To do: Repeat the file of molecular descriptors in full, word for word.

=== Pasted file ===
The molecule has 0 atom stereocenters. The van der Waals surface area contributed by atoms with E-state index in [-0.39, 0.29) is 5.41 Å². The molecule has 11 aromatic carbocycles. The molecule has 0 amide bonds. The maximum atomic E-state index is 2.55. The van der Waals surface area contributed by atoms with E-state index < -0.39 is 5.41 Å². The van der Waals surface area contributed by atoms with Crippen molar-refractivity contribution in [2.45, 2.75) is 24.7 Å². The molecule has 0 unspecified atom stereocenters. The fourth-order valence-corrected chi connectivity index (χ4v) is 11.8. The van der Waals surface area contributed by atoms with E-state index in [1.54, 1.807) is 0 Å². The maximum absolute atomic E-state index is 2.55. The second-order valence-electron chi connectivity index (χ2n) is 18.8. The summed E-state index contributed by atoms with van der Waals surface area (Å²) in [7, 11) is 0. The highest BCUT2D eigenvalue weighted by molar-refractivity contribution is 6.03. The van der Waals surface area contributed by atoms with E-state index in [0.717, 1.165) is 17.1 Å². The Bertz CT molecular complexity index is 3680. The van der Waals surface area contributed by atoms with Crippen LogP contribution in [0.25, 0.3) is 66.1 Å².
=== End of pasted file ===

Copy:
The molecule has 0 atom stereocenters. The van der Waals surface area contributed by atoms with E-state index in [-0.39, 0.29) is 5.41 Å². The molecule has 11 aromatic carbocycles. The molecule has 0 amide bonds. The maximum atomic E-state index is 2.55. The van der Waals surface area contributed by atoms with E-state index < -0.39 is 5.41 Å². The van der Waals surface area contributed by atoms with Crippen molar-refractivity contribution in [2.45, 2.75) is 24.7 Å². The molecule has 0 unspecified atom stereocenters. The fourth-order valence-corrected chi connectivity index (χ4v) is 11.8. The van der Waals surface area contributed by atoms with E-state index in [1.54, 1.807) is 0 Å². The maximum absolute atomic E-state index is 2.55. The second-order valence-electron chi connectivity index (χ2n) is 18.8. The summed E-state index contributed by atoms with van der Waals surface area (Å²) in [7, 11) is 0. The highest BCUT2D eigenvalue weighted by molar-refractivity contribution is 6.03. The van der Waals surface area contributed by atoms with E-state index in [0.717, 1.165) is 17.1 Å². The Bertz CT molecular complexity index is 3680. The van der Waals surface area contributed by atoms with Crippen LogP contribution in [0.25, 0.3) is 66.1 Å².